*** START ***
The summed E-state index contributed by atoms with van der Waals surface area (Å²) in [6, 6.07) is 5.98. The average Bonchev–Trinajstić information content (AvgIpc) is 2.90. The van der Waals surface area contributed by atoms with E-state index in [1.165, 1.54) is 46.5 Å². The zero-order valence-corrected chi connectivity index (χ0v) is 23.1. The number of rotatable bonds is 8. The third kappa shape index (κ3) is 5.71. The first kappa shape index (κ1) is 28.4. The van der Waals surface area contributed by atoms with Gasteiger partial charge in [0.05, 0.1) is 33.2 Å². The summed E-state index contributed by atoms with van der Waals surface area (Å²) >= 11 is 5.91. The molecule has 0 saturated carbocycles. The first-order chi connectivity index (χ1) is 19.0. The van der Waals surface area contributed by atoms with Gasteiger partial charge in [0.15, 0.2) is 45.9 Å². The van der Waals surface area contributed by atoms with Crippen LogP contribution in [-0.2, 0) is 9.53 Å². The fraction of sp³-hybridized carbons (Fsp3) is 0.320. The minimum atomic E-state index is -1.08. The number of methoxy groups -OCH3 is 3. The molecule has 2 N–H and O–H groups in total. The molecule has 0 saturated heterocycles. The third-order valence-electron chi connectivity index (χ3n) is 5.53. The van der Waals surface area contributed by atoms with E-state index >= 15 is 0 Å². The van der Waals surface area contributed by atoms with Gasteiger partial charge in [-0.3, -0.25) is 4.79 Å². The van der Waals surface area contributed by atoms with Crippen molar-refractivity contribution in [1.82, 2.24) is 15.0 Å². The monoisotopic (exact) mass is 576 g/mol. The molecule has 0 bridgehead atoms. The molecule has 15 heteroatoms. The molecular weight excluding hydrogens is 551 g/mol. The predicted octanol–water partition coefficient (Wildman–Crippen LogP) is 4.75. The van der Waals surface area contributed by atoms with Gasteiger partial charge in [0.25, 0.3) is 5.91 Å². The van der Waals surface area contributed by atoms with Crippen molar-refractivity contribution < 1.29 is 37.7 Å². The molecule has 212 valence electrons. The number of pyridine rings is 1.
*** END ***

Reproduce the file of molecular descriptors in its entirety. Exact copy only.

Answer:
The summed E-state index contributed by atoms with van der Waals surface area (Å²) in [6, 6.07) is 5.98. The average Bonchev–Trinajstić information content (AvgIpc) is 2.90. The van der Waals surface area contributed by atoms with E-state index in [1.165, 1.54) is 46.5 Å². The zero-order valence-corrected chi connectivity index (χ0v) is 23.1. The number of rotatable bonds is 8. The third kappa shape index (κ3) is 5.71. The first kappa shape index (κ1) is 28.4. The van der Waals surface area contributed by atoms with Gasteiger partial charge in [0.05, 0.1) is 33.2 Å². The summed E-state index contributed by atoms with van der Waals surface area (Å²) >= 11 is 5.91. The molecule has 0 saturated carbocycles. The first-order chi connectivity index (χ1) is 19.0. The van der Waals surface area contributed by atoms with Gasteiger partial charge in [0.15, 0.2) is 45.9 Å². The van der Waals surface area contributed by atoms with Crippen LogP contribution in [-0.2, 0) is 9.53 Å². The fraction of sp³-hybridized carbons (Fsp3) is 0.320. The minimum atomic E-state index is -1.08. The number of methoxy groups -OCH3 is 3. The molecule has 2 N–H and O–H groups in total. The molecule has 0 saturated heterocycles. The third-order valence-electron chi connectivity index (χ3n) is 5.53. The van der Waals surface area contributed by atoms with E-state index >= 15 is 0 Å². The van der Waals surface area contributed by atoms with Gasteiger partial charge in [-0.3, -0.25) is 4.79 Å². The van der Waals surface area contributed by atoms with Crippen molar-refractivity contribution in [1.82, 2.24) is 15.0 Å². The monoisotopic (exact) mass is 576 g/mol. The molecule has 0 bridgehead atoms. The molecule has 15 heteroatoms. The molecular weight excluding hydrogens is 551 g/mol. The predicted octanol–water partition coefficient (Wildman–Crippen LogP) is 4.75. The van der Waals surface area contributed by atoms with Gasteiger partial charge in [0.25, 0.3) is 5.91 Å². The van der Waals surface area contributed by atoms with Crippen molar-refractivity contribution < 1.29 is 37.7 Å². The molecule has 212 valence electrons. The number of pyridine rings is 1.